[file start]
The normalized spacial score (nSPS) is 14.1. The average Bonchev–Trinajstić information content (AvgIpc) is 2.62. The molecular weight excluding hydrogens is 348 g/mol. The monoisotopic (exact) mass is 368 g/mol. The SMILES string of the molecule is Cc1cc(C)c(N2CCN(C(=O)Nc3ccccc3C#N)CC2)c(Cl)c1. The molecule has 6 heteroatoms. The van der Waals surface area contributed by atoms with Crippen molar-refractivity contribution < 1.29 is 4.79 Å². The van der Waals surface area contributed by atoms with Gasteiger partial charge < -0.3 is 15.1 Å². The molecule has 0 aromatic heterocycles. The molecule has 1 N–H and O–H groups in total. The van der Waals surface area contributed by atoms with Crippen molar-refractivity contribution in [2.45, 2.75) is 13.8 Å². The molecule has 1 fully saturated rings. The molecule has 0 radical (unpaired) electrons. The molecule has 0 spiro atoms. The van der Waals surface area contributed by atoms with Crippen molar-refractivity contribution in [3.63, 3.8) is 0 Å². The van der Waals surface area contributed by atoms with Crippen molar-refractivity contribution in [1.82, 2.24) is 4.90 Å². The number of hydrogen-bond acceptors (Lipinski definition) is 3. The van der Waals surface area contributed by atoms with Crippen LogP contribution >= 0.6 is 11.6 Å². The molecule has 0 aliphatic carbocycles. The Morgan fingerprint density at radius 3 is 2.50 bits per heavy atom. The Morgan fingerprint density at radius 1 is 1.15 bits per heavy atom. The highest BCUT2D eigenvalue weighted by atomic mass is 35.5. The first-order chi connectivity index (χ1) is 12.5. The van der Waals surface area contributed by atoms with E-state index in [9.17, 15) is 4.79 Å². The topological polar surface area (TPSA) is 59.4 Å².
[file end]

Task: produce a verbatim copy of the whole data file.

The normalized spacial score (nSPS) is 14.1. The average Bonchev–Trinajstić information content (AvgIpc) is 2.62. The molecular weight excluding hydrogens is 348 g/mol. The monoisotopic (exact) mass is 368 g/mol. The SMILES string of the molecule is Cc1cc(C)c(N2CCN(C(=O)Nc3ccccc3C#N)CC2)c(Cl)c1. The molecule has 6 heteroatoms. The van der Waals surface area contributed by atoms with Crippen molar-refractivity contribution < 1.29 is 4.79 Å². The van der Waals surface area contributed by atoms with Gasteiger partial charge < -0.3 is 15.1 Å². The molecule has 0 aromatic heterocycles. The molecule has 1 N–H and O–H groups in total. The van der Waals surface area contributed by atoms with Crippen molar-refractivity contribution in [2.45, 2.75) is 13.8 Å². The molecule has 1 fully saturated rings. The molecule has 0 radical (unpaired) electrons. The molecule has 0 spiro atoms. The van der Waals surface area contributed by atoms with Crippen molar-refractivity contribution in [3.63, 3.8) is 0 Å². The van der Waals surface area contributed by atoms with Crippen molar-refractivity contribution in [1.82, 2.24) is 4.90 Å². The number of hydrogen-bond acceptors (Lipinski definition) is 3. The van der Waals surface area contributed by atoms with Crippen LogP contribution >= 0.6 is 11.6 Å². The molecule has 0 aliphatic carbocycles. The Morgan fingerprint density at radius 3 is 2.50 bits per heavy atom. The Morgan fingerprint density at radius 1 is 1.15 bits per heavy atom. The highest BCUT2D eigenvalue weighted by atomic mass is 35.5. The first-order chi connectivity index (χ1) is 12.5. The van der Waals surface area contributed by atoms with E-state index in [9.17, 15) is 4.79 Å². The topological polar surface area (TPSA) is 59.4 Å².